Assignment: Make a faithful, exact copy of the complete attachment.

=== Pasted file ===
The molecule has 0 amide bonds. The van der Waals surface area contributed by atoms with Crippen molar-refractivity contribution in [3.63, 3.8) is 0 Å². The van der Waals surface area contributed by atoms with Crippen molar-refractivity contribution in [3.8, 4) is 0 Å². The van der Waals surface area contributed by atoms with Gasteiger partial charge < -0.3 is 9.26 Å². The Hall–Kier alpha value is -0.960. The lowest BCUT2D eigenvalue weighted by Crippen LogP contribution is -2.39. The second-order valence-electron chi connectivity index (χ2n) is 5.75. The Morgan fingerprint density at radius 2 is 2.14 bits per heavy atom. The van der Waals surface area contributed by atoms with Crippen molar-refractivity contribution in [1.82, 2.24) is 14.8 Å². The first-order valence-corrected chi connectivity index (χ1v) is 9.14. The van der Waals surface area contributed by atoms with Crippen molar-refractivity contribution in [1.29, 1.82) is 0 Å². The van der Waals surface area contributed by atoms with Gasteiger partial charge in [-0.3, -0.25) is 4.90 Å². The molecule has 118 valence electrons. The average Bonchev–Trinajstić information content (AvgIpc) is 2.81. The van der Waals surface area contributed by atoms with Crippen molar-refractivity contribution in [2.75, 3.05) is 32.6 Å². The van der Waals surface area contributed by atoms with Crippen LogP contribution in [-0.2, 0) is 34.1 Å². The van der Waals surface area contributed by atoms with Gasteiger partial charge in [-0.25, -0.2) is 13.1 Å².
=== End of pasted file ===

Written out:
The molecule has 0 amide bonds. The van der Waals surface area contributed by atoms with Crippen molar-refractivity contribution in [3.63, 3.8) is 0 Å². The van der Waals surface area contributed by atoms with Crippen molar-refractivity contribution in [3.8, 4) is 0 Å². The van der Waals surface area contributed by atoms with Gasteiger partial charge < -0.3 is 9.26 Å². The Hall–Kier alpha value is -0.960. The lowest BCUT2D eigenvalue weighted by Crippen LogP contribution is -2.39. The second-order valence-electron chi connectivity index (χ2n) is 5.75. The Morgan fingerprint density at radius 2 is 2.14 bits per heavy atom. The van der Waals surface area contributed by atoms with Crippen molar-refractivity contribution in [1.82, 2.24) is 14.8 Å². The first-order valence-corrected chi connectivity index (χ1v) is 9.14. The van der Waals surface area contributed by atoms with Crippen molar-refractivity contribution in [1.29, 1.82) is 0 Å². The van der Waals surface area contributed by atoms with Gasteiger partial charge in [-0.3, -0.25) is 4.90 Å². The molecule has 118 valence electrons. The average Bonchev–Trinajstić information content (AvgIpc) is 2.81. The van der Waals surface area contributed by atoms with Crippen molar-refractivity contribution in [2.75, 3.05) is 32.6 Å². The van der Waals surface area contributed by atoms with Crippen LogP contribution in [-0.2, 0) is 34.1 Å². The van der Waals surface area contributed by atoms with Gasteiger partial charge in [-0.25, -0.2) is 13.1 Å².